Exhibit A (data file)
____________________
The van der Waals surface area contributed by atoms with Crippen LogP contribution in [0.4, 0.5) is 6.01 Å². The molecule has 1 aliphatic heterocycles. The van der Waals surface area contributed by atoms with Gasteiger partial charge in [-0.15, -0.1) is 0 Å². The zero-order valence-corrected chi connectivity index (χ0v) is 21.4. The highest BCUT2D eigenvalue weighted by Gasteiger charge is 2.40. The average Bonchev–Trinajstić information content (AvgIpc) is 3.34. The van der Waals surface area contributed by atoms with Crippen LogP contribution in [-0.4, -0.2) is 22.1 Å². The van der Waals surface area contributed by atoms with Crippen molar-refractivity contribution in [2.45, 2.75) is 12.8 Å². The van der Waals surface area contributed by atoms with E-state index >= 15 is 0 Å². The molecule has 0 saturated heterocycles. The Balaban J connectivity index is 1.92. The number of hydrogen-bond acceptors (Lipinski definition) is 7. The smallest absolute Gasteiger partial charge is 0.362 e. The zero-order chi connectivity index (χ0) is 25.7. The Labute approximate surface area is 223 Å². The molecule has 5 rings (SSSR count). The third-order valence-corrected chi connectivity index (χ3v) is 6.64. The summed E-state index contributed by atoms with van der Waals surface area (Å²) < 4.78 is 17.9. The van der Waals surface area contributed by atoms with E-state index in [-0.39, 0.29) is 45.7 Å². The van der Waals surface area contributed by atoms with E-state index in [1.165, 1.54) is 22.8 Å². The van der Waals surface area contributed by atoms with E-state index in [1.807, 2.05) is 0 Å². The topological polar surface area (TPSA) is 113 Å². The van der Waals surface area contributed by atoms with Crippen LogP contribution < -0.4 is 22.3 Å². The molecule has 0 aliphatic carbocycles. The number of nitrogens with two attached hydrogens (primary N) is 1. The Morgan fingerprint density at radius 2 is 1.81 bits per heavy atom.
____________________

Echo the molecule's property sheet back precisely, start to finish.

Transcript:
The van der Waals surface area contributed by atoms with Crippen LogP contribution in [0.4, 0.5) is 6.01 Å². The molecule has 1 aliphatic heterocycles. The van der Waals surface area contributed by atoms with Gasteiger partial charge in [-0.15, -0.1) is 0 Å². The zero-order valence-corrected chi connectivity index (χ0v) is 21.4. The highest BCUT2D eigenvalue weighted by Gasteiger charge is 2.40. The average Bonchev–Trinajstić information content (AvgIpc) is 3.34. The van der Waals surface area contributed by atoms with Crippen LogP contribution in [-0.4, -0.2) is 22.1 Å². The van der Waals surface area contributed by atoms with Crippen molar-refractivity contribution in [2.45, 2.75) is 12.8 Å². The van der Waals surface area contributed by atoms with E-state index >= 15 is 0 Å². The molecule has 0 saturated heterocycles. The Balaban J connectivity index is 1.92. The number of hydrogen-bond acceptors (Lipinski definition) is 7. The smallest absolute Gasteiger partial charge is 0.362 e. The zero-order chi connectivity index (χ0) is 25.7. The Labute approximate surface area is 223 Å². The molecule has 5 rings (SSSR count). The third-order valence-corrected chi connectivity index (χ3v) is 6.64. The summed E-state index contributed by atoms with van der Waals surface area (Å²) < 4.78 is 17.9. The van der Waals surface area contributed by atoms with E-state index in [-0.39, 0.29) is 45.7 Å². The van der Waals surface area contributed by atoms with E-state index in [1.165, 1.54) is 22.8 Å². The van der Waals surface area contributed by atoms with E-state index in [1.807, 2.05) is 0 Å². The topological polar surface area (TPSA) is 113 Å². The van der Waals surface area contributed by atoms with Crippen LogP contribution < -0.4 is 22.3 Å². The molecule has 0 aliphatic carbocycles. The number of nitrogens with two attached hydrogens (primary N) is 1. The Morgan fingerprint density at radius 2 is 1.81 bits per heavy atom.